Joe Bonamassa

This blues revisionist insists that the genre must progress or die out.

Joe Bonamassa is caught between the blues and a hard place. A nouveau bluesman, he favors a hybrid blues-rock sound that employs simple song structures and puts the emphasis on powerful fretwork. Such an approach was fresh back in the '60s, when British players such as John Mayall, Jeff Beck and Peter Green co-opted American blues and applied a heavier edge to it -- but it's not exactly innovative today. Yet the guitarist brazenly asserts -- perhaps oblivious to the incongruency of the sentiment -- that unless the blues advances stylistically, its days are numbered.

Westword: You were only four, but you started playing guitar when bands like Van Halen dominated the airwaves. Why play the blues?

Joe Bonamassa: I never really liked pop music. I actually started playing classical until I was eight. I was always that little fat white kid who could play classical guitar. Then the blues just hit me. It was just one of those things where I just couldn't live without it.

How does Joe Bonamassa get away with such blue talk?
How does Joe Bonamassa get away with such blue talk?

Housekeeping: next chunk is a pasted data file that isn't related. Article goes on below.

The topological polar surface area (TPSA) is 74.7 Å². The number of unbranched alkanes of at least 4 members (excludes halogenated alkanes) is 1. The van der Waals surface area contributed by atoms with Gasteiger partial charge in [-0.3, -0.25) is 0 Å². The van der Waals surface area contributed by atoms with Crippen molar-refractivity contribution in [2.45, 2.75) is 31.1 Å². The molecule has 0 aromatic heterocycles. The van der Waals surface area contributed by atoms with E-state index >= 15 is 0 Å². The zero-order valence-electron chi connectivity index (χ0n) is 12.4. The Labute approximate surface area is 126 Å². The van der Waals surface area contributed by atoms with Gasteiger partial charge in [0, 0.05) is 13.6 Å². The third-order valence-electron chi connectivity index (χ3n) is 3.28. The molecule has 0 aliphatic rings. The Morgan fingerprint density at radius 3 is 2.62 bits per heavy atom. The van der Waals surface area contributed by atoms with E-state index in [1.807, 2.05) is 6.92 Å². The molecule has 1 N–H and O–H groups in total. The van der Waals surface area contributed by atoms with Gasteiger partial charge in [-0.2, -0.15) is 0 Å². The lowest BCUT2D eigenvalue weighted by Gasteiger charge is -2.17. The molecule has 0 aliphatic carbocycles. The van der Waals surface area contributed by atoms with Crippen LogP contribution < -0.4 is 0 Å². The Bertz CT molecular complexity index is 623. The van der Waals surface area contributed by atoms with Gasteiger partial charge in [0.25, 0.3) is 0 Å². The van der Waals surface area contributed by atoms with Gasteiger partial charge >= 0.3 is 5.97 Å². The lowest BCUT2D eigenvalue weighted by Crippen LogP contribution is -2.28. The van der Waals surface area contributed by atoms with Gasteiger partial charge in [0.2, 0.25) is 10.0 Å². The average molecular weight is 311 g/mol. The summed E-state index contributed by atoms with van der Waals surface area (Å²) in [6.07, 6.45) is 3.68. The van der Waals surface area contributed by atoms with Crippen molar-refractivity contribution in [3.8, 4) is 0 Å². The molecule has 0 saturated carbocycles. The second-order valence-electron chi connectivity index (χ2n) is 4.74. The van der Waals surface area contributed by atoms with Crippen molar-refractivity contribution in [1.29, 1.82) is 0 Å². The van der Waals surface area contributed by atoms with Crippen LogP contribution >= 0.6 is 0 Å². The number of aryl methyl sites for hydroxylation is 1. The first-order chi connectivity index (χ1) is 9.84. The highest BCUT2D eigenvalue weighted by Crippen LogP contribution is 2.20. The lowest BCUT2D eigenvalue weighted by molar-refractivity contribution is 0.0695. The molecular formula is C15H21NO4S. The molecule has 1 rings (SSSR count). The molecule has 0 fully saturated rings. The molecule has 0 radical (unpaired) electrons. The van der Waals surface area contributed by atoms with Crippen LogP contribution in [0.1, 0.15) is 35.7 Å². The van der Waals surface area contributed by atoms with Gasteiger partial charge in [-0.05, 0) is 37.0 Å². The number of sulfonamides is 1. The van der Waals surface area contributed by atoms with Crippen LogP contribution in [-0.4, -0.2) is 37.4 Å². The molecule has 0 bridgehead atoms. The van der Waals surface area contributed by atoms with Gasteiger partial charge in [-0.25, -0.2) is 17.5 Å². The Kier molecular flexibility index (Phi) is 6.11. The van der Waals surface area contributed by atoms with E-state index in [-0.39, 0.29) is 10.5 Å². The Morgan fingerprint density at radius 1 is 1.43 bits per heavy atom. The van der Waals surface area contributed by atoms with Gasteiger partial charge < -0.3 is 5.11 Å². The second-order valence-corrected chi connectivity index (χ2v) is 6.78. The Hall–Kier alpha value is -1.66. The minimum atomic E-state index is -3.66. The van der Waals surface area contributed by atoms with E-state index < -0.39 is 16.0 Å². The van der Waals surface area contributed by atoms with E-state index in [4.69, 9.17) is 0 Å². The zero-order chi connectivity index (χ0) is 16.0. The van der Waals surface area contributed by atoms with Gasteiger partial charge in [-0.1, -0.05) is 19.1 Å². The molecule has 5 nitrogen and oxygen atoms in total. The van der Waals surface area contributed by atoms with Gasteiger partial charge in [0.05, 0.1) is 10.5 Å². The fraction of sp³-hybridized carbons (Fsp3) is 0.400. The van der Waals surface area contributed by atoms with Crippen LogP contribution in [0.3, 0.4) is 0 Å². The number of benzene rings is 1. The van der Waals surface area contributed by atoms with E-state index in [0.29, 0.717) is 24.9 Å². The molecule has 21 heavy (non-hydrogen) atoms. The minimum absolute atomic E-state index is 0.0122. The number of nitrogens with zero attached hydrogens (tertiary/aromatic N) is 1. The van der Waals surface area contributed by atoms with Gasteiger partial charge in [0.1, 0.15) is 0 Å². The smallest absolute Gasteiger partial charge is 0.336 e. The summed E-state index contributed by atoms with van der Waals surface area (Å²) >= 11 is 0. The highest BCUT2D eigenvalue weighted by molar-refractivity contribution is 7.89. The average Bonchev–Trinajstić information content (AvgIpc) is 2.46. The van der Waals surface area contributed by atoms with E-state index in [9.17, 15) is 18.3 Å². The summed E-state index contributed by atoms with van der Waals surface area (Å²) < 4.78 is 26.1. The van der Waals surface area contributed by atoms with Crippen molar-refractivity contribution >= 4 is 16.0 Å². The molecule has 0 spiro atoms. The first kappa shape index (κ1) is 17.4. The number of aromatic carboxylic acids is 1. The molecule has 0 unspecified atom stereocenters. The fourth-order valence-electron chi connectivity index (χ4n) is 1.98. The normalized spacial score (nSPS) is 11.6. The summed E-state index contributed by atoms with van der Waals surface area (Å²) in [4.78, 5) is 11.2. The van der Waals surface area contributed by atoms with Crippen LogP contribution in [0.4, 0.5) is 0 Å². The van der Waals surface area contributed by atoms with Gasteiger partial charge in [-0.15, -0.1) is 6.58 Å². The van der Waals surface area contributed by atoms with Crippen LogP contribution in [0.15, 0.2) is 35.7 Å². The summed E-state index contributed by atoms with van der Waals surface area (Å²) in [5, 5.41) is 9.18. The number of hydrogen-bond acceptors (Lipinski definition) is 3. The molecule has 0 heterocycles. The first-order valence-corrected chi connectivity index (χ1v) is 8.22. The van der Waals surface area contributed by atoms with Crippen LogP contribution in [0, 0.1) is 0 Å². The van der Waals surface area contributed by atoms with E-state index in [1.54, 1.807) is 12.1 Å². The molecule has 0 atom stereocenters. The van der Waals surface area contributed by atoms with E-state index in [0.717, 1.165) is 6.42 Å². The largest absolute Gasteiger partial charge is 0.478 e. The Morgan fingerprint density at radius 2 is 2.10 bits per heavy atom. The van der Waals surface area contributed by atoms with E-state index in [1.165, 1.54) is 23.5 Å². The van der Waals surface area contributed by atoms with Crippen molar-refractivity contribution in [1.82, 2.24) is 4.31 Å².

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With John Alex Mason, 9 p.m. Saturday, January 27, Bluebird Theater, 3317 East Colfax Avenue, $19-$21, 1-866-468-7621.

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Now you're part of the new generation of bluesmen, like Jonny Lang and Kenny Wayne Shepherd. There aren't many others, though. Is the blues a dying art?

I get in trouble for this point more than anything in my entire existence, but I will say that the blues, if it stays with the status quo, and the people doing the same old thing are rewarded over and over, that ultimately it will die off. I used to say it will be gone in twenty years, but if something is not done with the younger generation very, very soon, it's gone in five to ten years.

Sounds like a grim assessment.

There are traditional blues guys, and guys like me that the purists call "wankers." People go to concerts to be entertained. If people are not going to the more traditional blues shows, then people are not being entertained. If you've heard one blues guy, then you've heard them all; that's the problem. What pains me the most is that there are people doing something different, but the older guys don't trust the younger guys. They're writing their own check, and it's about to bounce.

Where does that leave you?

I've carved out my niche. I've been able to increase my audience, as opposed to a decrease for traditional blues artists. But the records that I make are not completely blues; they're blues-oriented. My heroes are the guys whose heroes were Muddy Waters and Robert Johnson. I like the sophistication of the English blues more. It's more exciting, and that's why I gravitated to that. I love Robert Johnson as much as anyone, but I cannot sit through fifteen songs -- it gets a little boring. I say that and people think I'm, like, the Seventh Sign of the Apocalypse. But I'd rather hear Clapton play "Crossroads" than Robert Johnson any day.

 
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